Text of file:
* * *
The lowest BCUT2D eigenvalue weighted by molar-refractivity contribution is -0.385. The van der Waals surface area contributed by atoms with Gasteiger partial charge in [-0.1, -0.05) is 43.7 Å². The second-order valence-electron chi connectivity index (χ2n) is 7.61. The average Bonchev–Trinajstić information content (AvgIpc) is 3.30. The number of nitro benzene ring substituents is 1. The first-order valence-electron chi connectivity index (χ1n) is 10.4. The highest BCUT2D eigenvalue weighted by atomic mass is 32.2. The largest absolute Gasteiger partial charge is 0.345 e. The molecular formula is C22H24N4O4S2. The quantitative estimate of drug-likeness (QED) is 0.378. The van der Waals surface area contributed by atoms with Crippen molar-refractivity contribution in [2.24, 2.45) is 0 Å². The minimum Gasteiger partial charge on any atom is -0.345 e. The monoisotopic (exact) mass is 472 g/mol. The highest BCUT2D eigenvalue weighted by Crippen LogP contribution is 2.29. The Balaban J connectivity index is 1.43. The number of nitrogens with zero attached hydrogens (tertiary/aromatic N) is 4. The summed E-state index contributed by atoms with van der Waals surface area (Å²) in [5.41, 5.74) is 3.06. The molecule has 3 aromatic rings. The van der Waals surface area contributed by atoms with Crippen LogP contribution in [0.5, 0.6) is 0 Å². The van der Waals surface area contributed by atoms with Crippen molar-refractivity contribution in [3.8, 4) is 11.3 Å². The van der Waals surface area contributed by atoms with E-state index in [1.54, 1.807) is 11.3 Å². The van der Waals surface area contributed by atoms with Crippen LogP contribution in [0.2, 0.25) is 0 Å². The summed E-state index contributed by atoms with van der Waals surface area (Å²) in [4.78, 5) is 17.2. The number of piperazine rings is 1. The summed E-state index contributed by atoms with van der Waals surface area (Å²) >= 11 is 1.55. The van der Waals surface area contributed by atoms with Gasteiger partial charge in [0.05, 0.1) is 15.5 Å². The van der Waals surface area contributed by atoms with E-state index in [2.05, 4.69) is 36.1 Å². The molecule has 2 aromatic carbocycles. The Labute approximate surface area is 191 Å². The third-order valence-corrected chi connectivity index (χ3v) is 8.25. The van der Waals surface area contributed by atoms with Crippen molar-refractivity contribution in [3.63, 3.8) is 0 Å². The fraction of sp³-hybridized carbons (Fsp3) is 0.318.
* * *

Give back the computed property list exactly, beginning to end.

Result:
The lowest BCUT2D eigenvalue weighted by molar-refractivity contribution is -0.385. The van der Waals surface area contributed by atoms with Gasteiger partial charge in [-0.1, -0.05) is 43.7 Å². The second-order valence-electron chi connectivity index (χ2n) is 7.61. The average Bonchev–Trinajstić information content (AvgIpc) is 3.30. The number of nitro benzene ring substituents is 1. The first-order valence-electron chi connectivity index (χ1n) is 10.4. The highest BCUT2D eigenvalue weighted by atomic mass is 32.2. The largest absolute Gasteiger partial charge is 0.345 e. The molecular formula is C22H24N4O4S2. The quantitative estimate of drug-likeness (QED) is 0.378. The van der Waals surface area contributed by atoms with Crippen molar-refractivity contribution in [2.24, 2.45) is 0 Å². The minimum Gasteiger partial charge on any atom is -0.345 e. The monoisotopic (exact) mass is 472 g/mol. The highest BCUT2D eigenvalue weighted by Crippen LogP contribution is 2.29. The Balaban J connectivity index is 1.43. The number of nitrogens with zero attached hydrogens (tertiary/aromatic N) is 4. The summed E-state index contributed by atoms with van der Waals surface area (Å²) in [5.41, 5.74) is 3.06. The molecule has 3 aromatic rings. The van der Waals surface area contributed by atoms with Crippen LogP contribution in [0.5, 0.6) is 0 Å². The van der Waals surface area contributed by atoms with Crippen molar-refractivity contribution in [3.8, 4) is 11.3 Å². The van der Waals surface area contributed by atoms with E-state index in [1.54, 1.807) is 11.3 Å². The van der Waals surface area contributed by atoms with Crippen LogP contribution in [0.2, 0.25) is 0 Å². The summed E-state index contributed by atoms with van der Waals surface area (Å²) in [4.78, 5) is 17.2. The number of piperazine rings is 1. The summed E-state index contributed by atoms with van der Waals surface area (Å²) >= 11 is 1.55. The van der Waals surface area contributed by atoms with Gasteiger partial charge in [0.05, 0.1) is 15.5 Å². The van der Waals surface area contributed by atoms with E-state index in [2.05, 4.69) is 36.1 Å². The molecule has 2 aromatic carbocycles. The Labute approximate surface area is 191 Å². The third-order valence-corrected chi connectivity index (χ3v) is 8.25. The van der Waals surface area contributed by atoms with Crippen molar-refractivity contribution in [3.63, 3.8) is 0 Å². The fraction of sp³-hybridized carbons (Fsp3) is 0.318.